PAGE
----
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The Mindbending Sounds of…

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The Mindbending Sounds of… album cover
01
I Don't Understand
3:31
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02
Running Through My Nightmares
4:00
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03
Somewhere Nowhere
3:33
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04
Trip Through Tomorrow
3:16
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05
Transparent Life
2:50
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06
Death Is The Only Real Thing
3:53
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07
Disconnection
4:16
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08
Stems And Flowers
3:13
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09
Flashback
3:18
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10
Memos From Purgatory
3:05
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11
Mystery Trip
4:38
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12
Non-Entity
2:56
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13
Endless Circles
2:58
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14
The Fading Of My Mind
3:57
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Album Information

Total Tracks: 14   Total Length: 49:24

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They Say All Music Guide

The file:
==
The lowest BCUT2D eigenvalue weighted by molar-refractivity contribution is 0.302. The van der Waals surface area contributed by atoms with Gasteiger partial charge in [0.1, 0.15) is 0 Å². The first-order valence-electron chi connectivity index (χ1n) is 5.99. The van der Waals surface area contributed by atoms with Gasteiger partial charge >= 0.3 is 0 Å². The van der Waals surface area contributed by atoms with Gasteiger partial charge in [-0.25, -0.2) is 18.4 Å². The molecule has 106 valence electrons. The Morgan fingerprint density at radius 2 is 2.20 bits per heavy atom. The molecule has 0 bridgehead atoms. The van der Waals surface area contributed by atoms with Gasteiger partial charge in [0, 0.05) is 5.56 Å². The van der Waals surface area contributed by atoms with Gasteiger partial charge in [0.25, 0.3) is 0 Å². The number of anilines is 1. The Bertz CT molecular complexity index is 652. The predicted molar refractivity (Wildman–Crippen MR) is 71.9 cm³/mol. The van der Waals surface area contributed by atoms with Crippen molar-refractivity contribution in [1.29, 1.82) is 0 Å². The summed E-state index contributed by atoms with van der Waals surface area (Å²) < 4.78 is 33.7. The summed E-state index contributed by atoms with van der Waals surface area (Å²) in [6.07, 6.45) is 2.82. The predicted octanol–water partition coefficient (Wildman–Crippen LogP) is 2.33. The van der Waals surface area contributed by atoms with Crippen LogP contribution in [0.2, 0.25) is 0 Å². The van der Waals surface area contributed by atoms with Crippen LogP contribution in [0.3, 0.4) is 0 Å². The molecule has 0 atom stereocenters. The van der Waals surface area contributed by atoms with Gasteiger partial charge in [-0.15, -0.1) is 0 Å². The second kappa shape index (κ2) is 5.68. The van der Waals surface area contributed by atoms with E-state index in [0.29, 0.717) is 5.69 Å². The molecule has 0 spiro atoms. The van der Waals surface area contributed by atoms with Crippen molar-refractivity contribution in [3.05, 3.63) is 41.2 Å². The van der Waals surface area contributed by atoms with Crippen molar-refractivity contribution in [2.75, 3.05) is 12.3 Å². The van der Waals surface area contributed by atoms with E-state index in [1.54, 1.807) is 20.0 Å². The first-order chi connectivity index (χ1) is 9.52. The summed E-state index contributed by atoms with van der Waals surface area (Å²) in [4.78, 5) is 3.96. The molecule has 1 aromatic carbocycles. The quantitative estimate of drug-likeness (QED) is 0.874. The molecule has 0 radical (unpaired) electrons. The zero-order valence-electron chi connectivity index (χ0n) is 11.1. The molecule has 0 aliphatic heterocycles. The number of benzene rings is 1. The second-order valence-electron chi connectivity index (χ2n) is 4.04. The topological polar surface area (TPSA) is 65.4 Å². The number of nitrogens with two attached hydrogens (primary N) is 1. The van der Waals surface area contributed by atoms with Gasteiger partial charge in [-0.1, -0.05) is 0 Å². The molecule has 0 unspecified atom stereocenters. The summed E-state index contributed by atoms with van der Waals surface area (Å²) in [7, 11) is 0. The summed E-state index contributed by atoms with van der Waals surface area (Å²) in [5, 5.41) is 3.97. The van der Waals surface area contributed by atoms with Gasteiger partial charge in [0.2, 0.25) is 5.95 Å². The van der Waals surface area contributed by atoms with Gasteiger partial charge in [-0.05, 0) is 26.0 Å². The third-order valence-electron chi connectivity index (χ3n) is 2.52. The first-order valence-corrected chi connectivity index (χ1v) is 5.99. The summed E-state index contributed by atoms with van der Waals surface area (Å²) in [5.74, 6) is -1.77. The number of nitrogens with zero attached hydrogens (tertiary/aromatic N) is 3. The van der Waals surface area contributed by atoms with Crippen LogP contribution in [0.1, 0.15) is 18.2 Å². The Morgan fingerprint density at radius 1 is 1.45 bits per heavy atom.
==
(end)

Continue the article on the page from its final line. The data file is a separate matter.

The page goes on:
The 1966 Album of the Year has finally been made, and leave it to those champions of all things fuzztone and paisley, the Chesterfield Kings, to achieve this feat a mere 37 years after the fact. Only a fool would try to argue that the Chesterfield Kings aren’t one of the more derivative bands currently walking the Earth, but after mining the rich vein of garage rock raunch and freakbeat wailing since 1979, Greg Prevost and Andy Babiuk have been able to synthesize their influences into songs that sound like lost relics of the pre-hippie era, and they can re-create the sound and fury of the Epoch of Teenage Sneer with an truly uncanny accuracy. Depending on what song you cue up, the Chesterfield Kings could be conjuring up the shade of the Electric Prunes, the Chocolate Watchband, the Seeds, Love, the Troggs, or any number of other mid-’60s guitar bashers on The Mindbending Sounds of the Chesterfield Kings, while Prevost’s vocals sound more like Mick Jagger than Jagger himself has since Emotional Rescue. While it would be easy for this stuff to sound like a parody after a while, the Chesterfield Kings are committed enough to their time tunnel vision of rock & roll that they manage to ape the passion and swagger of their influences as well as their choices of guitars, amplifiers, effects boxes, and wardrobe, and no one gets the details of this period quite as right as this band. With the passage of time, Prevost and Babiuk have matured into capable songwriters as well, and if you groove on classic garage sounds, it’s hard not to be impressed by the Kings’ obsessive accuracy. Of course, they’re just close enough to their influences that it’s hard to say if you wouldn’t be better off with a copy of the Nuggets box set, and unlike the similarly obsessive Flamin’ Groovies, they’ve never written a song that’s become a classic in its own right like “Slow Death” or “Shake Some Action.” But if you’re frustrated in your search for the great lost Litter album, The Mindbending Sounds of the Chesterfield Kings will tide you over in the meantime. – Mark Deming

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